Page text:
SCI and spinal cord-derived NSPC culture
All animal experiments in this study were carried out in accordance with the National Institute of Health guide for the care and use of Laboratory animals (NIH Publications No. 80-23) revised 1996, approved by the Medical Ethics Committee at Xijing Hospital of the Fourth Military Medical University, and all efforts were made to minimize animal suffering and reduce animals used.
Briefly, three 6-week-old female adult C57/BL6 mice were anesthetized with 5% isoflurane and subjected to laminectomy at the T9–10 vertebral level. Contusion SCI was induced with an NYU impactor by dropping a 5-g rod 6.25 mm above the spinal cord. After skin closure, mice were placed on a warming pad until they were completely awake. Manual bladder emptying was done twice a day for 3 days. The mice with SCI were anesthetized again, and their T6–T12 spinal cords were isolated, placed in 10-cm dishes containing cold PBS, dissociated, and filtered through a 70-μm strainer (BD Falcon). The cells were plated at a density of 1 × 106 cells per mL in NSPC growth media (Dulbecco’s modified Eagle medium, DMEM/F12, B-27, N-2, Gibco) and passaged every 7 days (Fig. 1A).
The LINGO-1 shRNA sequence and lentiviral vector carrying the green fluorescent protein (GFP) were designed and constructed by Genechem (Shanghai, China). The oligonucleotides were ligated into Age I- and EcoR I-digested GV248-RNAi. The LINGO-1 shRNA sequence is 5′-CCGGCAGTGAGAACAAGATCGTCAT CTCGA GATGACGATCTTGTTCTCACTGTTTTTG-3′. The scramble (negative control) shRNA sequence is 5′-CCGGTTCTCCGAACGTGTCACGTTTCAAGAGAACGT GACACGTTCGGAGAA-3′. sp-NSPCs were infected with the lentiviruses at a MOI of 20. The infection efficiency was verified by GFP expression using fluorescent microscopy.
Differentiation of sp-NSPCs
For induction of cell differentiation, we followed the Gibco Neurobiology Protocol Handbook, as previously described . sp-NSPCs were allowed to adhere to cover slips coated with poly-l-lysine (0.01%, P4707, Sigma) and laminin (10 μg/mL, L2020, Sigma) in NSPC growth medium for 1 day. Then, the medium was changed to a differentiation medium, as recommended by the Gibco Neurobiology Protocol Handbook. Neurons and oligodendrocytes were differentiated for 7 days, while astrocytes were differentiated for 14 days.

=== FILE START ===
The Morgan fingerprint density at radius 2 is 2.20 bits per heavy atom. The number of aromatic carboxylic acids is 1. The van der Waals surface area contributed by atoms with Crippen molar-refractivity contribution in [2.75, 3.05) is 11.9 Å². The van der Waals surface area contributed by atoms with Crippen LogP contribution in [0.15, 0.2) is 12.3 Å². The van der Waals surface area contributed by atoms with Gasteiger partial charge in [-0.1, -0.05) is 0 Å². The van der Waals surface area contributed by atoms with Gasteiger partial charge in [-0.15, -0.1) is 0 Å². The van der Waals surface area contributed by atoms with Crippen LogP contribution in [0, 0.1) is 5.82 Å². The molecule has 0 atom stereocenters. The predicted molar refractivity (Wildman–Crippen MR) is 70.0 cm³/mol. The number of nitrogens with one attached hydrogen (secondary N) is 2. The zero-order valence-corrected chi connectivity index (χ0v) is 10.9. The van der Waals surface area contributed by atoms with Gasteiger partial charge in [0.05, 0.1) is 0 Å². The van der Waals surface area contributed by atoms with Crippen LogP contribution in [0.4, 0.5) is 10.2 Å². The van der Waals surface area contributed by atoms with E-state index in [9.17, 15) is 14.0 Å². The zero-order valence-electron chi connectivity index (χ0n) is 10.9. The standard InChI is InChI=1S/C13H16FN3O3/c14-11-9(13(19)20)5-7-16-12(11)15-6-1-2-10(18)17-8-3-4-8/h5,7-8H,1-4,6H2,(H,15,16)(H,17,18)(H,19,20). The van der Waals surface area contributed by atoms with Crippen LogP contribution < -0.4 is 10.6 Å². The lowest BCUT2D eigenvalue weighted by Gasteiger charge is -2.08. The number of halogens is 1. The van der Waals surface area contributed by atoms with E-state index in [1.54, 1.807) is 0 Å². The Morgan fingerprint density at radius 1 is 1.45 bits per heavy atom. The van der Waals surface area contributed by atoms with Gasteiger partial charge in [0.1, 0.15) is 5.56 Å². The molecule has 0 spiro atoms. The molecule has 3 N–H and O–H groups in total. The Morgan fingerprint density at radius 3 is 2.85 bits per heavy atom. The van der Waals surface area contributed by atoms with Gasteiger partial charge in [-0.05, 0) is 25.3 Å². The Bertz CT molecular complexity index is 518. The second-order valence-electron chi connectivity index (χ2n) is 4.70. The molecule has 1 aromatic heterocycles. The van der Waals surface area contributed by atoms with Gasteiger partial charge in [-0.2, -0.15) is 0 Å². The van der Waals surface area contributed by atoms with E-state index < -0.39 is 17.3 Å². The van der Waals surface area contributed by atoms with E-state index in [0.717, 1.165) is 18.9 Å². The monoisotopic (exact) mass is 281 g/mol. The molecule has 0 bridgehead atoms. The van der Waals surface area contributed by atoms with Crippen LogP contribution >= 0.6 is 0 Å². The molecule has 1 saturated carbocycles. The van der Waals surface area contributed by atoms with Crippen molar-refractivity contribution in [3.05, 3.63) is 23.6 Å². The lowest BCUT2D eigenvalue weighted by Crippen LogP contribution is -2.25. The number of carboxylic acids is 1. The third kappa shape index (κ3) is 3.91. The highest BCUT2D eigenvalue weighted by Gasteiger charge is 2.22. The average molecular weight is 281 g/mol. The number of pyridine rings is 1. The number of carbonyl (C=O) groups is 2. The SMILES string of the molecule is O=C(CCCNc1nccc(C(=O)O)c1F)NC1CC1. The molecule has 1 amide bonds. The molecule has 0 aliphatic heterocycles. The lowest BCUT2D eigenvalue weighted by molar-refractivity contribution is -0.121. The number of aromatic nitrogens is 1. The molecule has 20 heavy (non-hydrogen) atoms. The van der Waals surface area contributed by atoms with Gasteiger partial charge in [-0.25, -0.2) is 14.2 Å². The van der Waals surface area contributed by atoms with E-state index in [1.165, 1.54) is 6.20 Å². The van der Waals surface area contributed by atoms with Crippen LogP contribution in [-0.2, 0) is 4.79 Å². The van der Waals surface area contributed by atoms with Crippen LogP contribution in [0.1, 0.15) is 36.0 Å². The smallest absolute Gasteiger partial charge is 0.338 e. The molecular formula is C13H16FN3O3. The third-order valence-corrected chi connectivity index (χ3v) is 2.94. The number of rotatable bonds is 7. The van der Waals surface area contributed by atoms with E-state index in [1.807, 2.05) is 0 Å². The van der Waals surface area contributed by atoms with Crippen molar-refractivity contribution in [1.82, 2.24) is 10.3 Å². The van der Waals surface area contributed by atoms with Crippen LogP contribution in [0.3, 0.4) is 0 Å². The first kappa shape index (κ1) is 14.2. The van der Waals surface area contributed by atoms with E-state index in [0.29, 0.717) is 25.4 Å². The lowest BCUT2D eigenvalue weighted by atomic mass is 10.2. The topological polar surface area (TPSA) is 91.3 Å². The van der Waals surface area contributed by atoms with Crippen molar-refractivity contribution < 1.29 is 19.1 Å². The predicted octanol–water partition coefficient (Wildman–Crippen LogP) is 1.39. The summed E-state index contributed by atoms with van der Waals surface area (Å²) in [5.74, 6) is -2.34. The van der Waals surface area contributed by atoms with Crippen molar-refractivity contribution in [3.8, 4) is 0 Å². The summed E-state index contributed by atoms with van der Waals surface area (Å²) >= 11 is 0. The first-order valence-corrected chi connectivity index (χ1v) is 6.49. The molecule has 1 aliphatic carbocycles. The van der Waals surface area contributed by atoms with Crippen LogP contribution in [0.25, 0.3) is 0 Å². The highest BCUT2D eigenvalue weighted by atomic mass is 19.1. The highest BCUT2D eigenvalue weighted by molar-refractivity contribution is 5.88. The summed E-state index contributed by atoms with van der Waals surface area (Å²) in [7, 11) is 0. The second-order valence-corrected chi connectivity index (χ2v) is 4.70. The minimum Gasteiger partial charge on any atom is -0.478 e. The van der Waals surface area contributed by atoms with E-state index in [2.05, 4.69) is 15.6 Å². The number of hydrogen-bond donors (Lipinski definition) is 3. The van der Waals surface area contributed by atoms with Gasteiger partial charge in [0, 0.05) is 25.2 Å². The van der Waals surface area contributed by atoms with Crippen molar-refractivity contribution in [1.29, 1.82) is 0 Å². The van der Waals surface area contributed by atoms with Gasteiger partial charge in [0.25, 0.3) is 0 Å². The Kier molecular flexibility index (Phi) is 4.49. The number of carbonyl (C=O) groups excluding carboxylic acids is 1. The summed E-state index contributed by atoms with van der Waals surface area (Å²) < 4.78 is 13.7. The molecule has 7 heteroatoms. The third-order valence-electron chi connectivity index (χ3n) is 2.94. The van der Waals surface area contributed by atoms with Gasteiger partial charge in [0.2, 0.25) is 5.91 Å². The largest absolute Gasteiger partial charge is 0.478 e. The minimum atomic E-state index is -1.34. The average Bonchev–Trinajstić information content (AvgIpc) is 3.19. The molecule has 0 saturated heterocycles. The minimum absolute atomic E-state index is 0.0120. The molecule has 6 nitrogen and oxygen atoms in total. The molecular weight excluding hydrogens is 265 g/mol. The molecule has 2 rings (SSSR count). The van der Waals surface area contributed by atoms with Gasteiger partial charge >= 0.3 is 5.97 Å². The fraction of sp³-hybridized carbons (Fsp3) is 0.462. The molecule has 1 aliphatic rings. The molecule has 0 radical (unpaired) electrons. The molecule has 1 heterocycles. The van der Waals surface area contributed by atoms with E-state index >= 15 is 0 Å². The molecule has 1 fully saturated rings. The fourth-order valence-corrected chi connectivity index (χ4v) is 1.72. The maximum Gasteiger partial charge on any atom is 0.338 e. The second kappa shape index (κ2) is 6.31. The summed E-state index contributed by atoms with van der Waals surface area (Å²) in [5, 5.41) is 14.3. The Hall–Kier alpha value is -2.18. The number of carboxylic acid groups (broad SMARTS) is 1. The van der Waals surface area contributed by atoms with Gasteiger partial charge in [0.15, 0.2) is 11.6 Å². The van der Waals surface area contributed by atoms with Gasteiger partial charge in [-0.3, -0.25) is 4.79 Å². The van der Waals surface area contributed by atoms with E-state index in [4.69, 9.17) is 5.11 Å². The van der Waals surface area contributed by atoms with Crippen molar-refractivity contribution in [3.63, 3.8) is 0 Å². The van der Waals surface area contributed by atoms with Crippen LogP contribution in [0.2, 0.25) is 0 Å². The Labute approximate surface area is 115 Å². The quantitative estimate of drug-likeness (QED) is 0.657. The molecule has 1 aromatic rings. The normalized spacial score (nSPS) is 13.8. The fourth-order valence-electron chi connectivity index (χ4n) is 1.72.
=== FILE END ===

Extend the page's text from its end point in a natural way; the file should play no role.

Establishment of the SCI animal model and NSPC transplantation
Twenty-four 8-week-old female C57BL/6 mice were used in the animal experiments. Mice were randomly divided into two groups: (1) control group (SCI + control NSPC transplantation) and (2) LINGO-1 shRNA group (SCI + LINGO-1 shRNA NSPC transplantation). After anesthesia with 5% isoflurane, mice were subjected to laminectomy at the T9–10 vertebral level. Contusion SCI was induced with an NYU impactor by dropping a 5-g rod 6.25 mm above the spinal cord to produce a mild injury. Manual bladder emptying was done twice a day until urinary function was restored. Three days after SCI, the mice were anesthetized once more and their spinal cords were re-exposed. A total of 1 μL of LINGO-1 shRNA or control sp-NSPCs (1 × 105 cells/1 μL PBS) were microinjected 2 mm rostral and caudal to the lesion epicenter. After skin closure, mice were placed on a warming pad until they were totally awake. Animals were maintained for functional assessment before being sacrificed (Fig. 1B).
Quantitative real-time PCR
Total RNA was extracted using TRIzol reagent (Invitrogen) and cDNA was reverse transcribed using PrimeScript RT Reagent Kit with gDNA Eraser (TaKaRa). qRT-PCR was performed using TB Green Premix Ex Taq II (TaKaRa). mRNA levels were expressed as fold change after normalization to β-actin levels (used as internal control), and data were analyzed by means of the 2−△△Ct method. The primer pairs had the following sequences: LINGO-1: CTTTCCCCTTCGACATCAAGAC (forward), CAGCAGCACCAGGCAGAA (reverse); Wnt5a: CAACTGGCAGGACTTTCTCAA (forward), CATCTCC GATGCCGGAACT (reverse).
Immunofluorescence staining and cell counting